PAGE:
I walked in on my dad last night. He was doing it again: watching the main evening news. Generally, when I hear the bullet-spray beat of the terrorising intro music, I dive for a safe corner. I dread to see those stern faced harbingers of doom (reporters) sensationalising reality for the worse.
In fact, if I were to take a no-holds-barred shot at expressing my disdain for the news, I’d say this: I abhor it in full awareness of how strong a word abhor actually is.
I just don’t think it helps anyone’s mental health. It provokes, aggravates, shocks and startles – because hat’s what it’s designed to do. I earned a Masters in journalism a couple of years ago. A chief condition of that award was my demonstration of an understanding of the art of news making. Man, was that a slog. I mean, besides a shrink, who wants to understand madness?
I sat pale faced as I listened to lecturers explain to us – as though it were a noble art – how to shock the socks off people. Points were awarded for adding a ‘shock factor.’ “This is what the people want,” we were told. Our seniors told us, in no uncertain terms, that fear and awe were the most important components of news journalism. They told us to occasionally mix the horror with heart warming animal stories. “People like animals too,” the sages would say. Notice how after subjecting you to war and violence and corruption, reporters will flick to daisy the dolphin in
who can flip right through a tiny plastic ring. It’s insulting. Florida
Well, they didn’t persuade me to follow their write-by-numbers approach to news. I couldn’t and still can’t be persuaded to make people miserable, which is why I’m blogging and writing fiction with my time. Thing is, I’d prefer to make my world up as I go along. I figure that if it’s all going to be plucked from the ether, I’d prefer to do the plucking myself rather than have someone else do it for me. That way, I at least get to smile a few times a day instead of passively listening to people tell me the world is ending.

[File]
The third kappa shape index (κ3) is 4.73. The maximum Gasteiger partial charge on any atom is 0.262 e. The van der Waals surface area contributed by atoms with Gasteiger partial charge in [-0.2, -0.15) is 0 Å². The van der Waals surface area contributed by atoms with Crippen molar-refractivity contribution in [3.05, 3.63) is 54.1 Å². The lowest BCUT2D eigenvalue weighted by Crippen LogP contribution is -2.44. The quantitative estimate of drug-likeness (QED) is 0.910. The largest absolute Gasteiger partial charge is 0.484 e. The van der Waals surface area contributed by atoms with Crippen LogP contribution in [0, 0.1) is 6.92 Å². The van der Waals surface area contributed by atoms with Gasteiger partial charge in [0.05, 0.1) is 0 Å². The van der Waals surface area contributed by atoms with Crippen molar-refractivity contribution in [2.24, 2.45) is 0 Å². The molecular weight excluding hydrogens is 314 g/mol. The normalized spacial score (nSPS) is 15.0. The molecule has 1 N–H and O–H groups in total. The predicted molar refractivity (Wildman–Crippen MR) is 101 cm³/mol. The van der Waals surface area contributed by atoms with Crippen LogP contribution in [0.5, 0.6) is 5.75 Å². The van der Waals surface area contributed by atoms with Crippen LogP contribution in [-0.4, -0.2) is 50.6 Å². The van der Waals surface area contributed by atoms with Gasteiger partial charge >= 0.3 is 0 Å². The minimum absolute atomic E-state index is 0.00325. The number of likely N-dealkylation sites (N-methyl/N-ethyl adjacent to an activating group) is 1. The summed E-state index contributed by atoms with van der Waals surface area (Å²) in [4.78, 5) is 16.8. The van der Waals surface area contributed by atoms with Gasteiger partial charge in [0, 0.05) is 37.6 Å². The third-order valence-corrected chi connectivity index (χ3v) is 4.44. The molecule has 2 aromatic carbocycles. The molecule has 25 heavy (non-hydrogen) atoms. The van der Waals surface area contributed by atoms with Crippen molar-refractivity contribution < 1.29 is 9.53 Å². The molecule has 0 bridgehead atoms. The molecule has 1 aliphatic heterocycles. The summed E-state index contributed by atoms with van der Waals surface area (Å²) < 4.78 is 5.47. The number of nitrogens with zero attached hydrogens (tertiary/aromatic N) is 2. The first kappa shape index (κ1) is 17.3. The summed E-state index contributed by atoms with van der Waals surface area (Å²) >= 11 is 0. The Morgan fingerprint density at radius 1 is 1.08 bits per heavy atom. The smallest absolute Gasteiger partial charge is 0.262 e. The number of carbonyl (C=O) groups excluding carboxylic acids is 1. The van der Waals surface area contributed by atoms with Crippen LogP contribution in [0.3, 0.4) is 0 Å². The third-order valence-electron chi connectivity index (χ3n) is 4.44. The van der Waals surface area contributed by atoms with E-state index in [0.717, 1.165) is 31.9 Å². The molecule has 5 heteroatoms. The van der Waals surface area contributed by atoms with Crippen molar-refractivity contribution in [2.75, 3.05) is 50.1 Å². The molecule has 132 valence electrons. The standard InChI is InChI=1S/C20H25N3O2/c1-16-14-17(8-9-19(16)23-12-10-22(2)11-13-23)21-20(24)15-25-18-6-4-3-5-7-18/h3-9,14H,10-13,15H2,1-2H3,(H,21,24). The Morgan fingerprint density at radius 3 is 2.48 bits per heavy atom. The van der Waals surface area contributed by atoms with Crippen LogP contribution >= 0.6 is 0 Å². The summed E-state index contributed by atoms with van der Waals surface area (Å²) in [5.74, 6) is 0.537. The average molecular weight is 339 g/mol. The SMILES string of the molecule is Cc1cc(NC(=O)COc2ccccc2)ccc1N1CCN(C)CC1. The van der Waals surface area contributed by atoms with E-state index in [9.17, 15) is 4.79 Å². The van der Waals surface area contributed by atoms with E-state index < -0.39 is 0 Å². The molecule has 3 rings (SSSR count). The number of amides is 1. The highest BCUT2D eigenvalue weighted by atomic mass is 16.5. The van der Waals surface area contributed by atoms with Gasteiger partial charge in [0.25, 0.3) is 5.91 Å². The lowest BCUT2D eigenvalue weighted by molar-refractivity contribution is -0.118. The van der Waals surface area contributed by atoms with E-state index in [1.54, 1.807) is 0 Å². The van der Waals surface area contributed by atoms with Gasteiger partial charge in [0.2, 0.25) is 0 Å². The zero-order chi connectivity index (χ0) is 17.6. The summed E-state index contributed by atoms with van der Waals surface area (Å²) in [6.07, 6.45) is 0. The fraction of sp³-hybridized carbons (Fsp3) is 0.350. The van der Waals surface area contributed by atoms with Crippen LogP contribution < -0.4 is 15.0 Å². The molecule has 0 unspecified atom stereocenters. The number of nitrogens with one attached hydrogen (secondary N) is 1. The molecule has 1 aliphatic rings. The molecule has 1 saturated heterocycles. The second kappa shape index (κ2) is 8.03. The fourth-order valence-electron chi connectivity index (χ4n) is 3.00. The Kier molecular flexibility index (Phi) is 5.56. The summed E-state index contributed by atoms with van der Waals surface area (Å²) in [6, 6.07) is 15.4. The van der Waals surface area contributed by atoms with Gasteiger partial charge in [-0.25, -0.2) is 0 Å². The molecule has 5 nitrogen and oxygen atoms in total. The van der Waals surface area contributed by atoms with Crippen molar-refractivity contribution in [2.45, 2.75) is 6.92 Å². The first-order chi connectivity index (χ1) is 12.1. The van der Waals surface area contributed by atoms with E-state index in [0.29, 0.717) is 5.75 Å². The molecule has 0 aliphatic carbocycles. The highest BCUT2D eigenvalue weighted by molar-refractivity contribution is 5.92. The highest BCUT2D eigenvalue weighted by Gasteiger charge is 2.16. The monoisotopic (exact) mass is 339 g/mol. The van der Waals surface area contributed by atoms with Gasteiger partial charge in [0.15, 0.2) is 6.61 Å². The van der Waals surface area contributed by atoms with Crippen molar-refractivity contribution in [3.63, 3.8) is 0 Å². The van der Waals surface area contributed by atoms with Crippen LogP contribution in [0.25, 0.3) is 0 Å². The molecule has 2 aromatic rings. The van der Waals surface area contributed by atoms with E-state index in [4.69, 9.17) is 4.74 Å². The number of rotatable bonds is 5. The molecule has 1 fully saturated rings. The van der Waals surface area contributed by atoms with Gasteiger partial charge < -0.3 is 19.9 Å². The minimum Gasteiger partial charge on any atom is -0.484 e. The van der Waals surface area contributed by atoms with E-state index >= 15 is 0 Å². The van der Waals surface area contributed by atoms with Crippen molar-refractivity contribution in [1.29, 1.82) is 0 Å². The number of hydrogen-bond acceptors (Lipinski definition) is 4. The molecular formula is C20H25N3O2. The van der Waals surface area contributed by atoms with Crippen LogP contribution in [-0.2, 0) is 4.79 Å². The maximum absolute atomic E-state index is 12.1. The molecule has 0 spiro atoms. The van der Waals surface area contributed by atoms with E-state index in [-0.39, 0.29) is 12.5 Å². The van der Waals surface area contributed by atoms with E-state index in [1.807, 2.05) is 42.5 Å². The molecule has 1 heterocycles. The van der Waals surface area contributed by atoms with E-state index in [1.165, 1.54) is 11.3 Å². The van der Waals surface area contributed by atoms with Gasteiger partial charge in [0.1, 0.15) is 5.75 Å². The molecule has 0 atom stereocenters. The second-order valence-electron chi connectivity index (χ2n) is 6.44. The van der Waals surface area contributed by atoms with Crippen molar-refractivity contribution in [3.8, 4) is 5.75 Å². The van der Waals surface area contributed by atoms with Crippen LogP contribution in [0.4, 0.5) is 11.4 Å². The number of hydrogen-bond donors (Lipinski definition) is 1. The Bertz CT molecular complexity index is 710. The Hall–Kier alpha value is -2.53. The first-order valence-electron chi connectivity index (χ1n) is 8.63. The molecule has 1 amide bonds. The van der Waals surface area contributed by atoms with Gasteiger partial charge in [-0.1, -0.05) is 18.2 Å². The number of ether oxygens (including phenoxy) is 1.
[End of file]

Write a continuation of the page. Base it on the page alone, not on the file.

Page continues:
Funny story about my sister Jen:
When Jen was small, mam tells us, she would protest to the news by draping a cloth over the television screen. This would get my news-loving parents up in arms. “Take that down! We’re trying to watch the news.”
Jen’s protest never worked because she was smaller than my parents. But what her elders didn’t understand was that she wasn’t just smaller than them – she was wiser, too; and sensitive to the mood that would wash over the room once the blaring bulletins got in. She probably felt like she had a duty to protect her family since both her parents were hypnotised in their armchairs. Imagine the pressure? Both parents down, infected by the negativity, her - the next most senior person in the room, watching the happiness ship go under. She undoubtedly honoured her duty of care to her younger siblings by reaching for a cloth and, for that, kudos to her – even though her peaceful rebellion was ultimately squashed like a bug. Come hell or high water, we all had to sit and listen to the always well-groomed Ann Doyle elegantly dish the dirt.
It all boils down to this, I think:
Children are super sentient and pick up on negative vibrations more discerningly than adults. Grown ups have long become numbed, and perhaps addicted, to bad news. Children just want to play unperturbed with their toys. They appreciate peace and happiness.
Why can’t we?
Does the fact that I still hide from the news mean I should be playing with alphabet bocks? I hope not, though many would say it does.
I don’t care. I’d rather watch oops TV with Justin Lee Collins than listen to hell’s bells.